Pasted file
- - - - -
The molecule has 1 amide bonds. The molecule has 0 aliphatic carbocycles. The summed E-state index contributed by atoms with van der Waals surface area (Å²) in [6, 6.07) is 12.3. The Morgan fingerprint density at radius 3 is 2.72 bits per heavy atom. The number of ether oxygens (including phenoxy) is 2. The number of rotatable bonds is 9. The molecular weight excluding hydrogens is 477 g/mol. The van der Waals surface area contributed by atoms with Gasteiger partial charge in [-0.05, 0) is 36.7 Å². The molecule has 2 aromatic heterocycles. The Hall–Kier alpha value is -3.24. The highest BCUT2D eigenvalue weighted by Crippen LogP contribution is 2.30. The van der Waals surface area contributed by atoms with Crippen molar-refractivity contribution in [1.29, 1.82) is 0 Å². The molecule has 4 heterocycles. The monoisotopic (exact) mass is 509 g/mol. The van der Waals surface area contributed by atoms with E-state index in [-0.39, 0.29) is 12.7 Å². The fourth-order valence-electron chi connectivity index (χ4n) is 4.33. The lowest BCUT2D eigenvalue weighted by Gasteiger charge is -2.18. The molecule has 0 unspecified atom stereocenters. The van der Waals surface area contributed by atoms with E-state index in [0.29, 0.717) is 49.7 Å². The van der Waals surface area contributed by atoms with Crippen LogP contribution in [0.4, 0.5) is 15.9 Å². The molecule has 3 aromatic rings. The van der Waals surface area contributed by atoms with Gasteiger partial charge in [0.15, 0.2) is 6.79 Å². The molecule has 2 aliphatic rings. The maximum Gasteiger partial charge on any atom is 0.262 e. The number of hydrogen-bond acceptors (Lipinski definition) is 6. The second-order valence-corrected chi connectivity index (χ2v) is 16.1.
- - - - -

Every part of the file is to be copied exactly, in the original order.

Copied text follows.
The molecule has 1 amide bonds. The molecule has 0 aliphatic carbocycles. The summed E-state index contributed by atoms with van der Waals surface area (Å²) in [6, 6.07) is 12.3. The Morgan fingerprint density at radius 3 is 2.72 bits per heavy atom. The number of ether oxygens (including phenoxy) is 2. The number of rotatable bonds is 9. The molecular weight excluding hydrogens is 477 g/mol. The van der Waals surface area contributed by atoms with Gasteiger partial charge in [-0.05, 0) is 36.7 Å². The molecule has 2 aromatic heterocycles. The Hall–Kier alpha value is -3.24. The highest BCUT2D eigenvalue weighted by Crippen LogP contribution is 2.30. The van der Waals surface area contributed by atoms with Crippen molar-refractivity contribution in [1.29, 1.82) is 0 Å². The molecule has 4 heterocycles. The monoisotopic (exact) mass is 509 g/mol. The van der Waals surface area contributed by atoms with E-state index in [-0.39, 0.29) is 12.7 Å². The fourth-order valence-electron chi connectivity index (χ4n) is 4.33. The lowest BCUT2D eigenvalue weighted by Gasteiger charge is -2.18. The molecule has 0 unspecified atom stereocenters. The van der Waals surface area contributed by atoms with E-state index in [0.29, 0.717) is 49.7 Å². The van der Waals surface area contributed by atoms with Crippen LogP contribution in [0.4, 0.5) is 15.9 Å². The molecule has 3 aromatic rings. The van der Waals surface area contributed by atoms with Gasteiger partial charge in [0.15, 0.2) is 6.79 Å². The molecule has 2 aliphatic rings. The maximum Gasteiger partial charge on any atom is 0.262 e. The number of hydrogen-bond acceptors (Lipinski definition) is 6. The second-order valence-corrected chi connectivity index (χ2v) is 16.1.